Daniel Day Lewis is a long-time favorite actor. He was so good in Edith Wharton's "Age of Innocence", set in turn-of-the-century New York high society. In one of my all-time favorite movies, "Room With A View", he was great as an insufferably stuffy Cecil Vyse. He's quite an actor. He definitely "became" Lincoln in that role. I'm so glad for your glowing review of it. I'd planned to watch it again, and am truly inspired to, now. You write so well, you really make it come alive!

    I've been immersed in watching the full 5-seasons of the 1970s series, "Upstairs, Downstairs", which I didn't see back then. Now I'm ready to see some single-movies again!

  • DzyMsLizzy profile imageAUTHOR

    Liz Elias 

    8 years ago from Oakley, CA

    Hello dellea,

    I agree--in fact, this is the first movie I've seen with Daniel Day-Lewis, and I was so impressed. You forget he's an actor--you're there with Lincoln himself.

    Thanks very much for your comment and compliment.

  • profile image


    8 years ago

    Daniel Day Lewis is an awesome actor and he brings Lincoln alive for our education and enlightenment in this movie... it's two thumbs up and so is your review.

  • DzyMsLizzy profile imageAUTHOR

    Liz Elias 

    8 years ago from Oakley, CA

    Hello MsDora,

    I am glad you liked the review, and I thank you for your praise. If you are a history buff at all, I'm sure you will appreciate this movie.

  • MsDora profile image

    Dora Weithers 

    8 years ago from The Caribbean

    Thank you for the review. I am impressed by Spielberg's practical perspective according to your review, and would like to watch it. Thank you.

  • DzyMsLizzy profile imageAUTHOR

    Liz Elias 

    8 years ago from Oakley, CA

    Well, hello Nellianna--

    Thanks so very much. I do hope you enjoy the movie better on the second 'take.' I find some movies are like that--you have to watch them more than once to "get it," or to catch everything that is going on with complex plot lines.

    Another movie that is like that for me is "Somewhere in Time." It is such a time-warp tangle, and chicken-or-egg question, that I must again find a copy and re-watch.

    I'm glad I inspired you in some small way--thanks for making my day. ;-) Cheers!

  • Nellieanna profile image

    Nellieanna Hay 

    8 years ago from TEXAS

    You've inspired me to re-view this movie. I couldn't wait to get the DVD for my step-son's birthday, even before I saw it myself. Then I got it for myself and was a bit 'let-down'. I'm an avid fan of Daniel-Day-Lewis and thought his portrayal excellent. I thought all the main characters were well-cast and well-played. But there was something to me - at the time - about it all that seemed lack-luster and lacking. Maybe I've followed the Civil War too much over a lifetime and had too inflated a picture of Lincoln. My mother's uncles fought in it on the side of the North (and I've letters they wrote home during the actual war). I grew up in the South but wasn't subjected to many of those pressures for various reasons.

    For whatever reasons, I just found myself unexcited by this movie. Perhaps it was due to other factors at the time I watched it. But now, thanks to your clear, receptive review of it, - I am truly eager to watch it again with a different 'eye' to its merit! Thank you!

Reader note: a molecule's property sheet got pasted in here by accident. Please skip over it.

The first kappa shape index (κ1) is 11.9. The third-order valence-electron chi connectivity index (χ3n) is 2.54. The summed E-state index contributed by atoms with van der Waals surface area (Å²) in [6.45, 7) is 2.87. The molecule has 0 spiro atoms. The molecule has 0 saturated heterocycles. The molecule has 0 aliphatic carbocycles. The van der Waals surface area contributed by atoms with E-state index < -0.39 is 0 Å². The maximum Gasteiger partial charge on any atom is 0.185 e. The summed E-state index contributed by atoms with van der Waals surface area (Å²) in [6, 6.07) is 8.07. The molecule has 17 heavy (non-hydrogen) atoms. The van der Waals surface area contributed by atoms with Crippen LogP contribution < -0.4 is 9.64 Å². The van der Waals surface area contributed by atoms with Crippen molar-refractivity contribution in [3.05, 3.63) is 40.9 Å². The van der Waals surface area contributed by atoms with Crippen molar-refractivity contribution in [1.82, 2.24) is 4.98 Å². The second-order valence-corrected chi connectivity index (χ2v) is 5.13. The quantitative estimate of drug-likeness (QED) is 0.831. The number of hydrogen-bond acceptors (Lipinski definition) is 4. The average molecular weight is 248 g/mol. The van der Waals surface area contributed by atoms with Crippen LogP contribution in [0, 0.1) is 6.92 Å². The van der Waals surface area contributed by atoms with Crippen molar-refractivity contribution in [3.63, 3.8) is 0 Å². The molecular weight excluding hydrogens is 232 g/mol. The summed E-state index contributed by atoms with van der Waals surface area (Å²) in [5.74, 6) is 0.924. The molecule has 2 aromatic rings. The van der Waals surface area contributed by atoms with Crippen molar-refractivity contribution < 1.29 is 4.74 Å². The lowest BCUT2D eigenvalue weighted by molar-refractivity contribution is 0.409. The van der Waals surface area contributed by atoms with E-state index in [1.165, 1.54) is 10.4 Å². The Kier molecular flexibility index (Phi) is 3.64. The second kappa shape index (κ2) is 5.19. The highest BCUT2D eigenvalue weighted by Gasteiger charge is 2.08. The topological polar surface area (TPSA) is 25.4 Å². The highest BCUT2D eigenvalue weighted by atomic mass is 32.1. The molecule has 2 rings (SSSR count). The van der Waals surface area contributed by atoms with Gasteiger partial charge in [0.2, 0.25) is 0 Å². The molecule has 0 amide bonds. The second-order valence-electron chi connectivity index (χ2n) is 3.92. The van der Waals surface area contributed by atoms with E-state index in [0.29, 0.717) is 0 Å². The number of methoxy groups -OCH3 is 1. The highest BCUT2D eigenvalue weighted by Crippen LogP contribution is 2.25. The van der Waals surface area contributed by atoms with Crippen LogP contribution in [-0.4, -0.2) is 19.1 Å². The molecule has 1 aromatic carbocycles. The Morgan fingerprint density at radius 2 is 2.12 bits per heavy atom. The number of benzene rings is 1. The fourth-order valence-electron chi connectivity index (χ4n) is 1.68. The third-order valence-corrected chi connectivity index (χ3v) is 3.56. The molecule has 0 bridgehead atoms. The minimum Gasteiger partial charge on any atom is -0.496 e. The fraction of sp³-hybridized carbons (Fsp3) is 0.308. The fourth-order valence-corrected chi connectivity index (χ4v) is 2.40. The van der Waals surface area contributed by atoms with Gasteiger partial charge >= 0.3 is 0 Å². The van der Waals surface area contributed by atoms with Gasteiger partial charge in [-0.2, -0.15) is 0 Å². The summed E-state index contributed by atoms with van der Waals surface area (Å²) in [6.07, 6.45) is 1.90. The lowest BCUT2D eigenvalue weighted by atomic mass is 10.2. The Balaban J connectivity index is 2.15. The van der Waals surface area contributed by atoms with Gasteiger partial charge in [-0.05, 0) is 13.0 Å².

• DzyMsLizzy profile imageAUTHOR

    Liz Elias 

    8 years ago from Oakley, CA

    Hi there drbj!

    Thank you so very much for your kind words. I'm so pleased you enjoyed my review. I agree, Daniel Day-Lewis was so good that you were sucked right into the action as if you were a fly on the wallpaper.

    Thanks much for the votes!

  • drbj profile image

    drbj and sherry 

    8 years ago from south Florida

    This was an excellent review, Liz, of a well-acted historical film. Daniel Day-Lewis is so powerful as the protagonist that you forget he is acting. Voting Up for this hub and for the film!

  • DzyMsLizzy profile imageAUTHOR

    Liz Elias 

    8 years ago from Oakley, CA

    Hello, Elias Zanetti

    Thank you very much for your nice compliment. I'm most pleased that you liked the review and the film.

  • Elias Zanetti profile image

    Elias Zanetti 

    8 years ago from Athens, Greece

    A great and well written review about a very interesting film.

  • DzyMsLizzy profile imageAUTHOR

    Liz Elias 

    8 years ago from Oakley, CA

    Hello, tillsontitan--I'm sure you will enjoy the movie immensely. I use the term "enjoy" rather loosely, given the solemnity of the subject, but it is a very powerful film. It sounds like you have an amazing young man with a bright future for a grandson! Congratulations!

    I humbly bow my head in thanks for your high praise of my review; I'm delighted you found it so worthy. Thanks also for the votes!!

    Hi, billybuc--It was one of the best movies I've ever seen; it qualifies as "epic." I've seen only a handful of such productions. I'm glad you liked my review--thank you.

  • billybuc profile image

    Bill Holland 

    8 years ago from Olympia, WA

    I have seen it and I thought it was a remarkable movie. Good job on the review my friend.

  • tillsontitan profile image

    Mary Craig 

    8 years ago from New York

    A movie I want to see and even more now that I've read your great review. I so totally agree with you about bringing history to life so students can relate and better remember.

    On the other hand, my four year old grandson will tell you that "Lincoln wrote the Emancipation Proclamation that freed the slaves." He (my grandson) is one in a million, as is this review of this movie.

    Voted up, useful, awesome, and interesting.

  • DzyMsLizzy profile imageAUTHOR

    Liz Elias 

    8 years ago from Oakley, CA

    Hi Ralph!

    Thanks very much for stopping by. I'm pleased you liked my review and that you also enjoyed the movie.

  • Ralph Deeds profile image

    Ralph Deeds 

    8 years ago from Birmingham, Michigan

    Good review. I liked the movie also.